(Abuja) – The Nigerian army’s release on October 3, 2019, of 25 detained children is an important step toward rights-respecting treatment of children affected by the Boko Haram conflict in northeast Nigeria. The 23 boys and 2 girls had been detained at Giwa barracks, the main military detention facility in Maiduguri, Borno State, for suspected involvement with the armed Islamist group Boko Haram.
The children were released three weeks after Human Rights Watch published a report documenting the degrading and inhuman conditions in which children have been held at Giwa barracks. Human Rights Watch found that children were detained without charge for months or years in squalid and severely overcrowded cells. Children described beatings, overwhelming heat, and frequent hunger.
“The Nigerian army’s release of children from Giwa barracks signals important progress in the government’s willingness to abide by its human rights obligations,” said Jo Becker, children’s rights advocacy director at Human Rights Watch. “These children will now be able to reunite with their families and pursue their education, instead of languishing in prison.”
Since 2013, Nigerian armed forces have detained over 3,600 children, including 1,617 girls, for suspected involvement with non-state armed groups, according to the United Nations. During the same period, Nigerian authorities have released at least 2,200 children. According to UNICEF, the number of children released in 2019 is now 44.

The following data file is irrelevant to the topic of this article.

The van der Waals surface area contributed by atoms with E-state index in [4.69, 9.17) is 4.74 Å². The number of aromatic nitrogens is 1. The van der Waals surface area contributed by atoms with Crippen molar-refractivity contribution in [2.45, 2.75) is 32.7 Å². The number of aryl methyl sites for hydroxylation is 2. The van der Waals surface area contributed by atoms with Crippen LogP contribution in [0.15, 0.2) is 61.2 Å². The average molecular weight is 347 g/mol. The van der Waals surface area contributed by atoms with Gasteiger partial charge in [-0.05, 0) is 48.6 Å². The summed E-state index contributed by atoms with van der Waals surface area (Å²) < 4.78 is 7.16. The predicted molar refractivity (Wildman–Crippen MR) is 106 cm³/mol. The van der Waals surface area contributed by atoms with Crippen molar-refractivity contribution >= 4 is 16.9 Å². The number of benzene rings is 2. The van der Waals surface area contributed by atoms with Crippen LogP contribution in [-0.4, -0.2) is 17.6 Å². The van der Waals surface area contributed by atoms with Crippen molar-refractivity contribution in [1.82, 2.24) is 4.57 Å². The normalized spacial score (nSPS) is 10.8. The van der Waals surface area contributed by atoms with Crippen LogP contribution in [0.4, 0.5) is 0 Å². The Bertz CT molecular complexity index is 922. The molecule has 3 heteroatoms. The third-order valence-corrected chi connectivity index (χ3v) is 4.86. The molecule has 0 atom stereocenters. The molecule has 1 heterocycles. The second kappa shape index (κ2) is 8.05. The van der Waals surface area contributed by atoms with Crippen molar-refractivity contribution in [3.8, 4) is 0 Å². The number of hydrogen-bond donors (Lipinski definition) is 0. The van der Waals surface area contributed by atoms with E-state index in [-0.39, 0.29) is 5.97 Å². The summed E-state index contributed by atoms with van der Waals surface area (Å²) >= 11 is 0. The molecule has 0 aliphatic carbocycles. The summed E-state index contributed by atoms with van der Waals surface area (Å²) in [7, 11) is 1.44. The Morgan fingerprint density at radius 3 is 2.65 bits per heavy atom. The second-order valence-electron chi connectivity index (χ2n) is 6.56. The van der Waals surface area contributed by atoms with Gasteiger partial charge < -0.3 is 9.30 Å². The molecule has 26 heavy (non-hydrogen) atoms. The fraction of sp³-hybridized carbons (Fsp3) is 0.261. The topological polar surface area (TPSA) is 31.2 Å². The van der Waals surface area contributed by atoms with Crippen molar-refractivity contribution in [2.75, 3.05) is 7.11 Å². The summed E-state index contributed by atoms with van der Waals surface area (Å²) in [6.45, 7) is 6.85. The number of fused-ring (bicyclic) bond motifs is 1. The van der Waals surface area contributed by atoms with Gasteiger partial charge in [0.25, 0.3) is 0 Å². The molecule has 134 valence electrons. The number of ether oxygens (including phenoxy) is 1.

In June 2019, Human Rights Watch interviewed 32 children and youth who had been detained as children at Giwa barracks for alleged involvement with Boko Haram. None of them said they had been taken before a judge or appeared in court, and none were aware of any charges against them. Some had been held for more than three years.
The 418 children detained for alleged association with armed groups in 2018 was a dramatic decrease from the 1,900 detained in 2017, according to the June report of the UN secretary-general on children and armed conflict.
Nigerian authorities should release any remaining children in military detention and allow UN access to detention facilities for monitoring and verification, Human Rights Watch said. The authorities should also sign and carry out a formal handover protocol in line with international standards to ensure the swift transfer of children apprehended by the military to child protection authorities for rehabilitation, family reunification, and community reintegration. Other countries in the region, including Chad, Mali, and Niger, have already signed such protocols.
“The Nigerian army’s release of 25 children frees them to pursue a meaningful future,” Becker said. “The government should take further action to free any remaining children wrongfully held and put a protocol in place to ensure that children affected by the Boko Haram conflict receive the help they need.”